The experts talk of India and China dominating the world’s economy in the near future. Aravind Adiga’s protagonist Balram Halwai agrees, and even states as much in his letter to the visiting Chinese Premier. But the macabre twist lies in his reasoning, and that’s perhaps why this book is unique.
There are many books that talk about India’s rising middle class and its opulence. There are also ones that talk about the ‘Other India’, the one that lurks beneath the urban sprawl that inspired ‘India Shining’. So the premise is not a new one, but I haven’t yet read a book that explodes the accepted stories of India’s transformation with such a relentless and unforgiving narrative.
The White Tiger is an animal that appears once in a generation, and Balram is given the title early in his life, for standing out amongst his classmates. He takes it to heart and climbs up the class ladder despite being born in the Darkness, where moving out of one’s position in the social hierarchy is impossible. From the Darkness, he moves to Delhi with his master. The city, with its politicians and malls, when seen from Balram’s perspective has a bleak tinge to it.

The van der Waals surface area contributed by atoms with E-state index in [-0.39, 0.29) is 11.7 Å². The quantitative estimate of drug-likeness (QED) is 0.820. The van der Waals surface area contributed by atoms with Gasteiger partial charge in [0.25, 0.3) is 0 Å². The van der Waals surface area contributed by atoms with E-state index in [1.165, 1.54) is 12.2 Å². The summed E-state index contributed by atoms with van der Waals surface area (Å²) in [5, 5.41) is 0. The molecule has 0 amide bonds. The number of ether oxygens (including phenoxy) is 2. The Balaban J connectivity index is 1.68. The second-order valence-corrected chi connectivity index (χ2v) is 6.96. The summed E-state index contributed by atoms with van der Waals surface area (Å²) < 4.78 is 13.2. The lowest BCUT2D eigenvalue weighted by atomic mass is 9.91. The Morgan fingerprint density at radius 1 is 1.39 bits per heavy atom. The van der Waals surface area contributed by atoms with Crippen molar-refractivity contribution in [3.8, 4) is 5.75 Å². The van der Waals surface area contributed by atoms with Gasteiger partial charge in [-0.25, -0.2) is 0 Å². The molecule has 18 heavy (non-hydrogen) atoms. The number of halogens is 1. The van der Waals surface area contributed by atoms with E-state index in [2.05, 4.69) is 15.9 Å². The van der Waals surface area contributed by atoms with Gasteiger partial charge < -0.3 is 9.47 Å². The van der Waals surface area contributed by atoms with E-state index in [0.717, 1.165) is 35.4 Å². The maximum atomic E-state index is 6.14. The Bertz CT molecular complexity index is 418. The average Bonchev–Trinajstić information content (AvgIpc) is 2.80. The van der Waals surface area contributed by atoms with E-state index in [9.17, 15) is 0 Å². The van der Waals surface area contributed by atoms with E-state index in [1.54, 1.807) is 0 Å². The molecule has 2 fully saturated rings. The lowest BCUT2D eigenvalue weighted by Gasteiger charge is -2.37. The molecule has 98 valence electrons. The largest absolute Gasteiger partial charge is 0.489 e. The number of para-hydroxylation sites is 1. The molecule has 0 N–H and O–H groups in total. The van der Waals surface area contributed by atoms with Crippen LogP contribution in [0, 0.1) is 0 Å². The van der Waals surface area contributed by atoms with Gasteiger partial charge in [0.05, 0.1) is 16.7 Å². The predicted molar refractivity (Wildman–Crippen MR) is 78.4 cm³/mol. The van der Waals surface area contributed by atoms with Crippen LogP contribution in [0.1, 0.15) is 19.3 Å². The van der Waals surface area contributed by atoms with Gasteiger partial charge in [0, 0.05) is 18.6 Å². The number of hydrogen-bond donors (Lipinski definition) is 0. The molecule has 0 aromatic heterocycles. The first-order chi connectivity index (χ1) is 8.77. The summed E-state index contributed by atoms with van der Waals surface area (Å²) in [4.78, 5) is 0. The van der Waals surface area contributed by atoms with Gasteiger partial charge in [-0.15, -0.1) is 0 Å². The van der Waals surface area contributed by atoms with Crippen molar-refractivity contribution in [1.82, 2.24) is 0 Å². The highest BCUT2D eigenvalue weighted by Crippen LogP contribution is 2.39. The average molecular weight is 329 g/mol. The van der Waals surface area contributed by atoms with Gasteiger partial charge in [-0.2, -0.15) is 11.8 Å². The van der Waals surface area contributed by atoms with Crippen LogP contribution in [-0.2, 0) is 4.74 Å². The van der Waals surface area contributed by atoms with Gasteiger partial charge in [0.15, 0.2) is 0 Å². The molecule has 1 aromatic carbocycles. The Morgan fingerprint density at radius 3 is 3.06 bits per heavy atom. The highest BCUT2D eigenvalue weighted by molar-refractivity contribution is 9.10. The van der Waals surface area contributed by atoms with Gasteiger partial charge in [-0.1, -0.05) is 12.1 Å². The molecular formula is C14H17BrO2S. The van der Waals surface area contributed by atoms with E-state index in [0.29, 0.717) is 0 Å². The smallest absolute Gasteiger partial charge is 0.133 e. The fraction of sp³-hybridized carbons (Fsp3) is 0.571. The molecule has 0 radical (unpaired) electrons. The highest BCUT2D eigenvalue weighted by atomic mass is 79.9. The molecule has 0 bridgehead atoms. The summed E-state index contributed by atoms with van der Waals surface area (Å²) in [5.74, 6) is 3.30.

Balram breaks all the rules that bind the traditional Indian joint family unit and ends up an ‘entrepreneur’ and a murderer. At one level, its a social commentary that starkly shows the difference in lifestyles of the various classes that make up India, and what it takes to break through.
But more importantly, it is more a take on an individual’s morality – Balram’s and even his master Ashok’s, when traditional diktats meet the necessities of the modern world in a nation that has only begun its march towards a complete overhaul. Though one could be critical and claim that some parts of the novel/characters merely reinforce stereotypes, the fact that Balram’s story seems entirely plausible makes the book a winner.